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Strict evidential rules place domestic abuse victims at risk

Access to justice for vulnerable women is still being denied, latest findings show

26 January 2016

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More than one in three domestic abuse victims do not have the prescribed form of evidence to claim legal aid, new figures show.

The charity Rights of Women estimate that some 1.2 million women experience domestic violence every year, and in its report found that the government's evidence criteria continues to prove a barrier for women affected by violence trying to access legal aid, despite restrictions being loosened in 2015.

'Our research has consistently shown that nearly half of women affected by domestic violence do not have the required forms of evidence to apply for family law legal aid and that more than half of those women tell us that they take no legal action as a result,' said Emma Scott, director of Rights of Women.

Some 37 per cent of respondents to the survey who had experienced domestic violence did not have the prescribed forms of evidence. These women, the report said, were then faced with a choice of either paying for a solicitor, representing themselves in court, or do nothing and risk further violence.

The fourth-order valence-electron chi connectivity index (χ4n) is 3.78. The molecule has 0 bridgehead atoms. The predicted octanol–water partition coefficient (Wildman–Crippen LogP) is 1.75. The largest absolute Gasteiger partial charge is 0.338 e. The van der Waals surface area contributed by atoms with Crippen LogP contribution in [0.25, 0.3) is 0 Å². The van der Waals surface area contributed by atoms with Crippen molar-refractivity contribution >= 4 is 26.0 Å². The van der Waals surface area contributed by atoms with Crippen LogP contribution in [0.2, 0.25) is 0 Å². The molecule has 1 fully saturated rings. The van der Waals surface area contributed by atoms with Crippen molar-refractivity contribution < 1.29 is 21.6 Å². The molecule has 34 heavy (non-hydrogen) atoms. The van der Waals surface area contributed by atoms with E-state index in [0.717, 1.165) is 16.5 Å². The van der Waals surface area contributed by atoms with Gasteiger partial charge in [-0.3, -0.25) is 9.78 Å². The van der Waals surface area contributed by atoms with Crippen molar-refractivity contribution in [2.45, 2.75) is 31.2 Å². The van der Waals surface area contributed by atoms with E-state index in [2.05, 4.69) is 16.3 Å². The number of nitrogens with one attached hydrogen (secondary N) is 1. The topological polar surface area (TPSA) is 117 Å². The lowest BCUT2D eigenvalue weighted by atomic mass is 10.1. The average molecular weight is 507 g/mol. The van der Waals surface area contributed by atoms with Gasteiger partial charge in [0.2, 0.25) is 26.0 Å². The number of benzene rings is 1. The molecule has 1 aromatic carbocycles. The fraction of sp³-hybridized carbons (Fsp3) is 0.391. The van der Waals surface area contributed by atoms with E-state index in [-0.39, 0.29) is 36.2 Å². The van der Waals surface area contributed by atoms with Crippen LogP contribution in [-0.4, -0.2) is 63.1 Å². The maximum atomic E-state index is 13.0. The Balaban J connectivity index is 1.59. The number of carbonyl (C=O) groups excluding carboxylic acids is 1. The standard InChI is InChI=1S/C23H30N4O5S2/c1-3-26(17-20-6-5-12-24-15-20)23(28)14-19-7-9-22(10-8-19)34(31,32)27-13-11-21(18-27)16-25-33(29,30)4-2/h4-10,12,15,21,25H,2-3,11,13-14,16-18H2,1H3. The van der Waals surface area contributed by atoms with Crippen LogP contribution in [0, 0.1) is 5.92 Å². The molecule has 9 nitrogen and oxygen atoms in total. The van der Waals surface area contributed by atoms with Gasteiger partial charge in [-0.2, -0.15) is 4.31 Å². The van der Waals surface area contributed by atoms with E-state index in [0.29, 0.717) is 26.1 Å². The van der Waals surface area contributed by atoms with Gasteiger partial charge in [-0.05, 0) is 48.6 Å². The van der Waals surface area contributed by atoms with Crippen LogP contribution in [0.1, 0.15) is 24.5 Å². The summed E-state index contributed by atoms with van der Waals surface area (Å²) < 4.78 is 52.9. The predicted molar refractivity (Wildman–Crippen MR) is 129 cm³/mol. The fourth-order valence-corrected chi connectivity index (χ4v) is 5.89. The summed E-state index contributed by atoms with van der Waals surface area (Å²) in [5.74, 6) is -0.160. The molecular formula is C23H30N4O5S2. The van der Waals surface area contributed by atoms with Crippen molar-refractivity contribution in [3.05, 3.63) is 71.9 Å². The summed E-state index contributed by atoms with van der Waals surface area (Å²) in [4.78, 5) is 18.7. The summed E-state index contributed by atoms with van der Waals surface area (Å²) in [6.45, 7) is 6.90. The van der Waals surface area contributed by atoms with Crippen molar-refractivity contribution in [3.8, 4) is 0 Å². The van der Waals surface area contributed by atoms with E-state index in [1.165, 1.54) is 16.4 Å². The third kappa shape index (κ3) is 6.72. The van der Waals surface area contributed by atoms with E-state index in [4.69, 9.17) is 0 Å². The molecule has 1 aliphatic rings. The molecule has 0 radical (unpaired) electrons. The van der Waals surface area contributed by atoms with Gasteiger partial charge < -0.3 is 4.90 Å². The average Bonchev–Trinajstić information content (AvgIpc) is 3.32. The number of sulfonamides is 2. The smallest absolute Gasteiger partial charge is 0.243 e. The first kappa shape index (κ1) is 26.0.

Over half of respondents took no action as a result of not being able to apply for legal aid. Some 29 per cent paid a solicitor privately, while 28 per cent represented themselves at court.

The figures come ahead of this week's Court of Appeal hearing, which will decide whether a High Court ruling on the lawfulness of government changes to legal aid should be overturned.

'We continue this legal action on behalf of those women in order to hold the government to account on their promise to make family law legal aid available to victims of domestic violence,' added Scott.

The Law Society's president, Jonathan Smithers, has expressed concern that perpetrators may remain a life-long threat to their victims due to evidence of abuse being subject to a 24-month time limit.

'Legal aid is a lifeline for victims of abuse,' he said. 'This new data shows that access to safety and justice is still being denied to the very people the government expressly sought to protect with its amendments to the regulations.'

Smithers commented that parliament did not intend for 'harsh tests requiring people to bring evidence to satisfy the broader statutory meaning of domestic violence', adding that legal aid is often the only way for victims to bring their case before the courts.

'Without legal aid women are unable to access family law remedies, which are vital in order to help them escape from violent relationships and protect their children,' said Smithers. 'They are being forced to face their perpetrators in court without legal representation.'

A spokesperson for the MoJ said: 'We are determined to ensure victims of domestic violence can get legal aid whenever they need it.

'We have made it easier for victims of domestic violence to obtain legal aid, by ensuring a broader range of evidence qualifies. This has contributed to a 19 per cent rise in the number of grants awarded.

'We have also made sure that once legal aid is granted, it remains available for the duration of the case.'

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Divorce